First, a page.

But no one predicted the price of natural gas sold to power plants would fall from $9.26 per thousand cubic feet in 2008 to $3.52 in 2012.

According to calculations provided to Public Utilities Commission commissioners at a recent meeting, various renewable energy and power efficiency programs dictated by law already account for nearly 12 percent of the cost of electricity in northern Nevada and about 8 percent in southern Nevada. The company also projects that it will sell 2.1 percent less power in 2013 than in 2012.

Another concern was expressed to the Senate committee by Dan Jacobsen of the attorney general’s Bureau of Consumer Protection, which represents ratepayer interests at the PUC, which regulates NV Energy’s rates and energy planning. He said, “In addition to replacing about 1,000 megawatts of coal capacity, the bill also would be replacing a very large amount of power purchase agreements right now that ratepayers don’t have to provide a return on.”

NV Energy’s profits come from a rate of return on equity, which is currently about 10 percent, but the more equity in power plants, power lines and gas pipelines the greater the return.

“There are power purchase agreements that are pretty helpful in covering peak load but not having to be purchased at times when there isn’t a peak load,” Jacobsen noted. “That’s a pretty good mix at times for Nevada with extreme heat in the summer that doesn’t last more than about three months.”

Then Jacobsen addressed the most glaring flaw in the bill: It’s decades-long, Soviet-style central planning. “I hope you have an appreciation for the difficult, long-range  decision you are being asked to make in this bill,” Jacobsen said. “Step back and think about it for a minute, you’re being asked right now, based on information you have right now, to make a decision that, for example, in the year 2025 the right thing to do is to build a 500-megawatt natural gas plant.

“That’s 12 years from now. Technology can change a lot in 12 years. The demand projection can change a lot. The wholesale market can change a lot. Efficiency options can change a lot. But this bill says to you: Please mandate the right thing to do 12 years from now is to build a 500-megawatt natural gas plant. That’s quite a challenge for you as a policy makers to make.”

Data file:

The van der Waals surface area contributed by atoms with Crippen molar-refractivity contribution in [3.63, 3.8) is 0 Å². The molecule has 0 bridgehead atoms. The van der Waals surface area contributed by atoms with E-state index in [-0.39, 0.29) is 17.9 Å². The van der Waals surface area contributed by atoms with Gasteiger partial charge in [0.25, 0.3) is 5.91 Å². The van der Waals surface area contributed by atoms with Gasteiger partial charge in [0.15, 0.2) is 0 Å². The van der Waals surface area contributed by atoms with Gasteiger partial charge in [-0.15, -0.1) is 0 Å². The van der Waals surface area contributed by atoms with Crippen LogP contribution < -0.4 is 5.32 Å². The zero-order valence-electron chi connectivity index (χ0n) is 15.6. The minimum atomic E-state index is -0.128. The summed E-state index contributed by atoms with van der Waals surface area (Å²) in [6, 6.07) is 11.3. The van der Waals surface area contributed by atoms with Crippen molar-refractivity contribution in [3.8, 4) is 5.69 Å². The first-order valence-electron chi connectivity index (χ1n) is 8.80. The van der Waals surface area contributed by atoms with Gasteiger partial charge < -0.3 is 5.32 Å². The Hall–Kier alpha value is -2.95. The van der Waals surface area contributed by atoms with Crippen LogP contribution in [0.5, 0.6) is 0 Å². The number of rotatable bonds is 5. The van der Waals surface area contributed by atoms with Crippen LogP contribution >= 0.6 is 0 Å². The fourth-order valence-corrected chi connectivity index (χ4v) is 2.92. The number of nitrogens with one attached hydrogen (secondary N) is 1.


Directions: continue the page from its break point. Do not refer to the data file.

The consumer advocate also noted that some of the language in the bill would tie the hands of the PUC commissioners. One part dictates the “Commission shall approve” costs and emissions reduction “shall be deemed to be a prudent investment. The electric utility may recover all just and reasonable costs …”

Jacobsen commented, “That phrase ‘deemed prudent’ carries a lot of legal weight with it.”

The bill also would allow NV Energy to immediately increase rates once a new power plant goes online, and the PUC could later review the rates and could roll them back if excessive.

The last time the power company was given carte blanche to build power plants and begin to recover costs immediately, even before any review by state regulators, was in the 1980s. That was because the company needed new power supplies — from coal-fired plants.

F.A. Hayek wrote in “Fatal Conceit”:

“At least before the obvious economic failure of Eastern European socialism, it was widely thought by such rationalists that a centrally planned economy would deliver not only `social justice,’ but also a more efficient use of economic resources. This notion appears eminently sensible at first glance. But it proves to overlook the facts …: that the totality of resources that one could employ in such a plan is simply not knowable to anybody, and therefore can hardly be centrally controlled.”